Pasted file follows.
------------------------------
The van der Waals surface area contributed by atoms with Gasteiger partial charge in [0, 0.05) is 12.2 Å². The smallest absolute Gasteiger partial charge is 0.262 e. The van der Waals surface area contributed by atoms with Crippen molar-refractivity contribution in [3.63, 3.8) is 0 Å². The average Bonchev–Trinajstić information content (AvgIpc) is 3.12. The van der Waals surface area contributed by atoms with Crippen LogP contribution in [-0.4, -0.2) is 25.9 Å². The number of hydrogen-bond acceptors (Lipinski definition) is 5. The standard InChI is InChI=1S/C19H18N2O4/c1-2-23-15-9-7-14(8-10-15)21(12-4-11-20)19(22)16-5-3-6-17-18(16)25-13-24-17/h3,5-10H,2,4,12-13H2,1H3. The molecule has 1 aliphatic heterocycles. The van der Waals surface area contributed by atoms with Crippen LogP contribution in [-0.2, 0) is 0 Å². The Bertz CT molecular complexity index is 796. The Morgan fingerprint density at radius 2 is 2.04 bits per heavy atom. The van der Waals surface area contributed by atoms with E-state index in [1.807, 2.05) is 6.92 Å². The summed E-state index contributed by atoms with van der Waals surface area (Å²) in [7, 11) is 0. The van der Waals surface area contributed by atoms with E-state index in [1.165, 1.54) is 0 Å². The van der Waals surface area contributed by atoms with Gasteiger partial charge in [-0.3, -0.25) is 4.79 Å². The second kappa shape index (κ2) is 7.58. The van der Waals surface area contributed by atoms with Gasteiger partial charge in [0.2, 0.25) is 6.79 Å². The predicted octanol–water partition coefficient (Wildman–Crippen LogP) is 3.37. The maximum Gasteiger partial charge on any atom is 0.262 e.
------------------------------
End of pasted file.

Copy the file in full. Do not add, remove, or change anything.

The van der Waals surface area contributed by atoms with Gasteiger partial charge in [0, 0.05) is 12.2 Å². The smallest absolute Gasteiger partial charge is 0.262 e. The van der Waals surface area contributed by atoms with Crippen molar-refractivity contribution in [3.63, 3.8) is 0 Å². The average Bonchev–Trinajstić information content (AvgIpc) is 3.12. The van der Waals surface area contributed by atoms with Crippen LogP contribution in [-0.4, -0.2) is 25.9 Å². The number of hydrogen-bond acceptors (Lipinski definition) is 5. The standard InChI is InChI=1S/C19H18N2O4/c1-2-23-15-9-7-14(8-10-15)21(12-4-11-20)19(22)16-5-3-6-17-18(16)25-13-24-17/h3,5-10H,2,4,12-13H2,1H3. The molecule has 1 aliphatic heterocycles. The van der Waals surface area contributed by atoms with Crippen LogP contribution in [-0.2, 0) is 0 Å². The Bertz CT molecular complexity index is 796. The Morgan fingerprint density at radius 2 is 2.04 bits per heavy atom. The van der Waals surface area contributed by atoms with E-state index in [1.807, 2.05) is 6.92 Å². The summed E-state index contributed by atoms with van der Waals surface area (Å²) in [7, 11) is 0. The van der Waals surface area contributed by atoms with E-state index in [1.165, 1.54) is 0 Å². The van der Waals surface area contributed by atoms with Gasteiger partial charge in [-0.3, -0.25) is 4.79 Å². The second kappa shape index (κ2) is 7.58. The van der Waals surface area contributed by atoms with Gasteiger partial charge in [0.2, 0.25) is 6.79 Å². The predicted octanol–water partition coefficient (Wildman–Crippen LogP) is 3.37. The maximum Gasteiger partial charge on any atom is 0.262 e.